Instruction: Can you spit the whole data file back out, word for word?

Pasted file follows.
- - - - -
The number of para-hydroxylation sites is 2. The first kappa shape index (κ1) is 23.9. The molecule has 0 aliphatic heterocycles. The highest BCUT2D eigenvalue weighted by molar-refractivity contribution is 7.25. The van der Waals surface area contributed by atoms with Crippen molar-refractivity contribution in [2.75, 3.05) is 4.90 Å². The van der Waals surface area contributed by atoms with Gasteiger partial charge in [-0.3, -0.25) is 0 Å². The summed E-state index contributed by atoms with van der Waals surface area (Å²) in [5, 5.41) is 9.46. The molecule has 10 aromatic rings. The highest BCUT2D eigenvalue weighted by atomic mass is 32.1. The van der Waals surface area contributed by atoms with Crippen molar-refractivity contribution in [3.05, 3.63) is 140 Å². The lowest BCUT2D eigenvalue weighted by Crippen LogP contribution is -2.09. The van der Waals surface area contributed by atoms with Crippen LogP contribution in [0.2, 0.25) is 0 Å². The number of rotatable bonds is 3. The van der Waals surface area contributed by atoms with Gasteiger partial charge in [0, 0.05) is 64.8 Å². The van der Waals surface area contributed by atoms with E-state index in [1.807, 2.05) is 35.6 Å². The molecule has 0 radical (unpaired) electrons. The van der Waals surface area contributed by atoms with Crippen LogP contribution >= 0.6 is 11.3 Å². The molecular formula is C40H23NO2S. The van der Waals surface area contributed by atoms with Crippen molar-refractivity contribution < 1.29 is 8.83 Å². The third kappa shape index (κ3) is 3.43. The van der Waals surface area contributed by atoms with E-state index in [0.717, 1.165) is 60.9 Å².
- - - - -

The number of para-hydroxylation sites is 2. The first kappa shape index (κ1) is 23.9. The molecule has 0 aliphatic heterocycles. The highest BCUT2D eigenvalue weighted by molar-refractivity contribution is 7.25. The van der Waals surface area contributed by atoms with Crippen molar-refractivity contribution in [2.75, 3.05) is 4.90 Å². The van der Waals surface area contributed by atoms with Gasteiger partial charge in [-0.3, -0.25) is 0 Å². The summed E-state index contributed by atoms with van der Waals surface area (Å²) in [5, 5.41) is 9.46. The molecule has 10 aromatic rings. The highest BCUT2D eigenvalue weighted by atomic mass is 32.1. The van der Waals surface area contributed by atoms with Crippen molar-refractivity contribution in [3.05, 3.63) is 140 Å². The lowest BCUT2D eigenvalue weighted by Crippen LogP contribution is -2.09. The van der Waals surface area contributed by atoms with Crippen LogP contribution in [0.2, 0.25) is 0 Å². The number of rotatable bonds is 3. The van der Waals surface area contributed by atoms with Gasteiger partial charge in [0, 0.05) is 64.8 Å². The van der Waals surface area contributed by atoms with E-state index in [1.807, 2.05) is 35.6 Å². The molecule has 0 radical (unpaired) electrons. The van der Waals surface area contributed by atoms with Crippen LogP contribution >= 0.6 is 11.3 Å². The molecular formula is C40H23NO2S. The van der Waals surface area contributed by atoms with Crippen molar-refractivity contribution < 1.29 is 8.83 Å². The third kappa shape index (κ3) is 3.43. The van der Waals surface area contributed by atoms with E-state index in [0.717, 1.165) is 60.9 Å².